Students across the UK found themselves embroiled in different race rows in both York and Edinburgh last week.
A group of Law students were subject to serious criticism after deciding to ‘black up’ as Somalian pirates for a Law Society ‘around the world’ themed social.
The Edinburgh University students donned camouflage trousers, scruffy shirts, bandanas, and painted their faces black before heading out to the party.
Pictures of the event were uploaded to Facebook, where they were seen by journalists from The Student, Edinburgh University’s student newspaper.
The choice of costumes has been met with condemnation from several student societies at the University.
Keir Barlas, President of the Law Society, personally apologised to anyone who was offended, and said that he was “shocked and mortified” by the incident.
The law society then issued a statement on its Facebook page, declaring that the LawSoc is “vehemently opposed to discrimination in any form”, and that “insensitivity is intolerable and is “something that we are completely opposed to”.
In a statement to The Student, Nadia Mehdi, Edinburgh University Students’ Association Vice President for Societies and Activities, said:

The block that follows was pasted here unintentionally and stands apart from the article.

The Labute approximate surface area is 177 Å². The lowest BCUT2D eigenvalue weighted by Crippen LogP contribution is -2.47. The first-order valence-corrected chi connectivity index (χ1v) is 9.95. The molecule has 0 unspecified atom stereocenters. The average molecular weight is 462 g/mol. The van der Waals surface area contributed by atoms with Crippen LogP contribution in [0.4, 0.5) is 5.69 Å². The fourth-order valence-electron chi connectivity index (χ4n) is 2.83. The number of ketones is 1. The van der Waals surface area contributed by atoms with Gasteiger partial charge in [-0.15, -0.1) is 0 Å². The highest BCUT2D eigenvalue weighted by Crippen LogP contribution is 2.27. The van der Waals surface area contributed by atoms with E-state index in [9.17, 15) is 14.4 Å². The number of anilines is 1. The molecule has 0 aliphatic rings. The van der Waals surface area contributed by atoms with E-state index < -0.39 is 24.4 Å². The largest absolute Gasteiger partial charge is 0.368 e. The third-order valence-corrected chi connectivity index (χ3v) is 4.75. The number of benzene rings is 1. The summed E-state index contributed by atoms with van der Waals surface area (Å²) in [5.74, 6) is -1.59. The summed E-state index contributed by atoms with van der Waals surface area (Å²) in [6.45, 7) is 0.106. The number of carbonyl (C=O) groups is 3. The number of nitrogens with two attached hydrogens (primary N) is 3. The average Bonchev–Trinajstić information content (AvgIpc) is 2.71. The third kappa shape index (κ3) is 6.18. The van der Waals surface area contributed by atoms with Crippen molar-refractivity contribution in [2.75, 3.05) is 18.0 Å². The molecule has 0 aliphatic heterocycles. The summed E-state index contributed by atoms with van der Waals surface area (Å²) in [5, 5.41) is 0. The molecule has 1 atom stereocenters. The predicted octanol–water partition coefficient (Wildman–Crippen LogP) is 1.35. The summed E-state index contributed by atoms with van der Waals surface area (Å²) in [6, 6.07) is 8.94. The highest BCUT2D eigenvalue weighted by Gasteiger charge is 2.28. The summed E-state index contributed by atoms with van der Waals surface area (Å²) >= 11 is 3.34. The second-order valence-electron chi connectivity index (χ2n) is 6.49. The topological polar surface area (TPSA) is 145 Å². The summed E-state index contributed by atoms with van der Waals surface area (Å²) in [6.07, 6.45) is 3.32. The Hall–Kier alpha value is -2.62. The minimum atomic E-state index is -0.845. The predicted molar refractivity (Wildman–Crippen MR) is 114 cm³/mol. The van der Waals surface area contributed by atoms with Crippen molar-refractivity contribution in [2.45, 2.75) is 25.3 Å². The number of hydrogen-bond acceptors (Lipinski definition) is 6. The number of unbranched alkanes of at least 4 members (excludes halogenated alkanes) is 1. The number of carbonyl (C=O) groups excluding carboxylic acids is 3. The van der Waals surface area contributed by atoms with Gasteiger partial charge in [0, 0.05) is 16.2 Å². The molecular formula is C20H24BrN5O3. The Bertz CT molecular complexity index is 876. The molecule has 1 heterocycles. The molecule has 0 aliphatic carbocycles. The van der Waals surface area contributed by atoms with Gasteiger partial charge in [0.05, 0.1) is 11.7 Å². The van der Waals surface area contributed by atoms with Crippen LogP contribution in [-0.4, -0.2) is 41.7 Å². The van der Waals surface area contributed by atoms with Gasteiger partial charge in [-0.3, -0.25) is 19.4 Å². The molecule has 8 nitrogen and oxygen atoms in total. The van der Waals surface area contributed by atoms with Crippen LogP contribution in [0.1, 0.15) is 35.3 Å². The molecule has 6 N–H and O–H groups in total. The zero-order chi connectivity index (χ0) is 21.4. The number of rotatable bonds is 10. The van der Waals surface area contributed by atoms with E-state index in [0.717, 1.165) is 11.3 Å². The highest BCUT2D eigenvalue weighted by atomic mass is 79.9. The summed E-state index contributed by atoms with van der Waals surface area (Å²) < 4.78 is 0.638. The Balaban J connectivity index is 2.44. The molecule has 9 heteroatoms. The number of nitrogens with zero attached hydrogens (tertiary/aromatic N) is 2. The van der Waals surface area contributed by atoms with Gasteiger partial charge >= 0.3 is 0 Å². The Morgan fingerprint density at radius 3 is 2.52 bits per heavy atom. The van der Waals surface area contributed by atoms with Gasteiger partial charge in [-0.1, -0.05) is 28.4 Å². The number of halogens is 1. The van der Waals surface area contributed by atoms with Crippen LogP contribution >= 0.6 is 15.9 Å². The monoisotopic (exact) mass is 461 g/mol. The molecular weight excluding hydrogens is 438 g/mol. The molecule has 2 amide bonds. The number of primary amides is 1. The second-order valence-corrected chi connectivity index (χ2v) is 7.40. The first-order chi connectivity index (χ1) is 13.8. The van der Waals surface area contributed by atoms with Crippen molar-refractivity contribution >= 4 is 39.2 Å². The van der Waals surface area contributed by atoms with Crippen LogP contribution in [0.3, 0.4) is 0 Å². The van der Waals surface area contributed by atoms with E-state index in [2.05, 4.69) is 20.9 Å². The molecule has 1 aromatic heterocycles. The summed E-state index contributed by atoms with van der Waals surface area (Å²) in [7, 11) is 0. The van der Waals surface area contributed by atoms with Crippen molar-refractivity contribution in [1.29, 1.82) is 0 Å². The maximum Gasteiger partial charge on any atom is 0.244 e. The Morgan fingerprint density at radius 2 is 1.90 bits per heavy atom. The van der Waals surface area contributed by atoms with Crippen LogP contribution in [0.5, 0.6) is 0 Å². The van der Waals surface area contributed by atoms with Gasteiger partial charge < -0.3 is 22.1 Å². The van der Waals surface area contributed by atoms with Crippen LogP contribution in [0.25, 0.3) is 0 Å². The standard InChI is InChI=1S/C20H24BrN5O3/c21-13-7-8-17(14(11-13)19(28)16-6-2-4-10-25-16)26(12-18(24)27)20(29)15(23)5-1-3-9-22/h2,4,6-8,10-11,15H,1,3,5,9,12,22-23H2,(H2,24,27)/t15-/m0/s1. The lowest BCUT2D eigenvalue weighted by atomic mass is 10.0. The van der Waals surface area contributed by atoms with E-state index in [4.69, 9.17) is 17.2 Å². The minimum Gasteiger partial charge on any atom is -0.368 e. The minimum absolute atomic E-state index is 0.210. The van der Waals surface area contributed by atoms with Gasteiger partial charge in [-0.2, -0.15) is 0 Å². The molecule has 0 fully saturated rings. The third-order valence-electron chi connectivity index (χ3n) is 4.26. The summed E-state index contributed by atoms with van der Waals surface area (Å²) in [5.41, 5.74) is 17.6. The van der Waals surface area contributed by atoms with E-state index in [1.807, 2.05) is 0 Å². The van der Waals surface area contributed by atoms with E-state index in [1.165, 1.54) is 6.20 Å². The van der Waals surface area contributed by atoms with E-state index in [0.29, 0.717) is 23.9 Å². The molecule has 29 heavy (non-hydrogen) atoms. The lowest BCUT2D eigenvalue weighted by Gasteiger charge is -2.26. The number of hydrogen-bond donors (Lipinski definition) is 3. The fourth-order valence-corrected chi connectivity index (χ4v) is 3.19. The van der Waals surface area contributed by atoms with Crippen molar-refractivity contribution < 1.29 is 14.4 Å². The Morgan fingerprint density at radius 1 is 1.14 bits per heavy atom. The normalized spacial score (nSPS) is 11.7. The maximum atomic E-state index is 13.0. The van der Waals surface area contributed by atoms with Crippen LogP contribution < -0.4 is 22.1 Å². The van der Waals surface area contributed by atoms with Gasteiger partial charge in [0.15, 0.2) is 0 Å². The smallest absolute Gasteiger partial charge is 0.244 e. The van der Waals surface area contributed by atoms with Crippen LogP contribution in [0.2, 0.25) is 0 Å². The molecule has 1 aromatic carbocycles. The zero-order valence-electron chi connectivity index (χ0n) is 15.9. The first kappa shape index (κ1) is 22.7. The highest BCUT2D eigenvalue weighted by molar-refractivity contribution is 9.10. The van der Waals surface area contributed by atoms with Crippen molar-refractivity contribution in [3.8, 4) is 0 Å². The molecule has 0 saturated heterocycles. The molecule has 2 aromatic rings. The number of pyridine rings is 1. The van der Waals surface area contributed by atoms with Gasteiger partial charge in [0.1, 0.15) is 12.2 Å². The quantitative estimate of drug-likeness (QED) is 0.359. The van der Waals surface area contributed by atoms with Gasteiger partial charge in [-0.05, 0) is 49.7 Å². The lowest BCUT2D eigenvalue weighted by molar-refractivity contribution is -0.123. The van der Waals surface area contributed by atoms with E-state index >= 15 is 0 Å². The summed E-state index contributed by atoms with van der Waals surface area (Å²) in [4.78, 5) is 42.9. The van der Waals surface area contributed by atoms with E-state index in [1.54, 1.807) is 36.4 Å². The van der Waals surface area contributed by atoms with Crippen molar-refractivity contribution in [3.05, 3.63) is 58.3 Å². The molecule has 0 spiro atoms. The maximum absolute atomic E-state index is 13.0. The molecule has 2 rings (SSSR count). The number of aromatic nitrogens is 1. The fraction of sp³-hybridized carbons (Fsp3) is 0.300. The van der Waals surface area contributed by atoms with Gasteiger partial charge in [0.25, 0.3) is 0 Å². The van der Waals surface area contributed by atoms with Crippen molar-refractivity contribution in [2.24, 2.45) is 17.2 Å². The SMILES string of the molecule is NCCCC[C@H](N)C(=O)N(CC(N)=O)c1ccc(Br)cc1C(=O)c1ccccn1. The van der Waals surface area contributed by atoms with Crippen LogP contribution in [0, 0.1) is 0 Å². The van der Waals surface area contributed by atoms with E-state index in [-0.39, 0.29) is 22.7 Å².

“I’m really shocked to see that in this day and age these students weren’t aware of or chose to ignore the offence they would cause by painting their faces black. It’s not acceptable and should not be condoned.
“The Law Society is not a EUSA society so we can’t discipline them but I will be bringing this to the attention of the Law School.”
The incident happened in the same week as another incident involving students ‘blacking up’ at one of the UK’s most prestigious universities.
A separate race row at York University was triggered by a group of students deciding to black up as the Jamaican bobsleigh team from the film Cool Runnings, and causing £2000 of damage in a drunken rampage across the campus.
The four students have been described as “completely shameless” by Kallum Taylor, the York University Union President, and the story even made it into the Jamaica Observer.
The four responsible have since unreservedly apologised in a letter addressed to the students and staff of York University. It explains that “We are writing to apologise for the offence we have caused following our idiotic choice to ‘black up’ for our Halloween costumes, where we dressed as the characters of ‘Cool Runnings’, the Jamaican bob sleigh team of 1988 winter Olympics. There was no intent of malice or offence, the costumes were not chosen to mock or insult the BME students of York, or any members of the wider community.”
They continue further, confessing that “We were not aware of the connections between black painted faces and the minstrel shows of the 19th and 20th centuries, which promoted the mocking of stereotypes, the perpetuation of which is harmful to the stability of our increasingly multicultural society. Had we been aware of this at the time, we would have never have considered this a Halloween costume.”
We are also profoundly sorry for the damage we have done to the University’s reputation and stature.”